Three things in life are certain: Death, taxes and demand for logistics space in New York City’s outer boroughs.
Prologis, the industrial real estate giant nicknamed “Amazon’s landlord,” bought a controlling stake in an industrial site in Maspeth, Queens for $42.7 million, property records show. The site at 46-81 Metropolitan Avenuecan accommodate a property of just over 390,000 square feet, according to PropertyShark, though only about 15,000 square feet is currently built up.
The deal pencils out to about $109 per buildable square foot. The seller’s entities were tied to three individuals: James Juliano, Raymond Rudolph, and Alan Dern, records show. They bought the property for $23 million in 2016, according to PropertyShark.
Prologis, which took a 68 percent stake in the property, also signed a ground lease with two of the minority owners of the property that were not involved in the sale. The lease ends next year, but Prologis has an option to extend the lease for 44 years and 11 months.
Demand for warehouse space in New York City has exploded since the pandemic as residents turned to e-commerce for more of their shopping needs. In Queens, about 1 million square feet of industrial space was under construction in the first quarter, according to Cushman & Wakefield.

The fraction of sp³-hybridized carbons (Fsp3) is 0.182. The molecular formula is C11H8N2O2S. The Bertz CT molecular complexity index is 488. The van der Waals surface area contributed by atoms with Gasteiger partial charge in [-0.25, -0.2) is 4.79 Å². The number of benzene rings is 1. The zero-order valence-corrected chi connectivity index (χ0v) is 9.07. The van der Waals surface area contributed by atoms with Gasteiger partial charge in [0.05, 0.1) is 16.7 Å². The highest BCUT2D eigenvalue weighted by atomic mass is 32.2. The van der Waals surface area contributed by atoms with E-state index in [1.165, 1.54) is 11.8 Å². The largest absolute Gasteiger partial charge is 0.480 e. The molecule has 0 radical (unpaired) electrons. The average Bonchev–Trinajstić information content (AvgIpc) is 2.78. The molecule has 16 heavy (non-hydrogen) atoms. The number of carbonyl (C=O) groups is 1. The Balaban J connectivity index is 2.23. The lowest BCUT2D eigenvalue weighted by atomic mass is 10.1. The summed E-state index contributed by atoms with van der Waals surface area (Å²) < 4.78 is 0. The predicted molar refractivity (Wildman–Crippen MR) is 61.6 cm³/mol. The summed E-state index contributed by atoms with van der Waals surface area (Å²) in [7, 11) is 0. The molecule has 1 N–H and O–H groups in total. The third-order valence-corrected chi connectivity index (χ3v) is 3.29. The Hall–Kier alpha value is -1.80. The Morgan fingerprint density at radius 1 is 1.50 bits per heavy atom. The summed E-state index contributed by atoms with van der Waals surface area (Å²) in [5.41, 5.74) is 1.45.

Finding space for these last-mile distribution centers has proved challenging. Land is scarce and interest from institutional investors has driven up prices.
In some neighborhoods such as Brooklyn’s Red Hook, the industrial frenzy has received pushback from residents, who are not exactly keen to live next to a barrage of trucks and Amazon warehouses.
Prologis, led by CEO Hamid Moghadam, is among the largest industrial landlords in the country, with $154 billion assets under management. The pandemic was a windfall for the firm, which saw total revenues jump to $1.1 billion in the first quarter of 2021, up from $978 million in the first quarter of 2020. A number of Prologis’ warehouses are occupied by Amazon.
Last year, Prologis paid Frito-Lay $37.5 million for a Queens warehouse at 18-51 Flushing Avenue.
Prologis did not return a request for comment.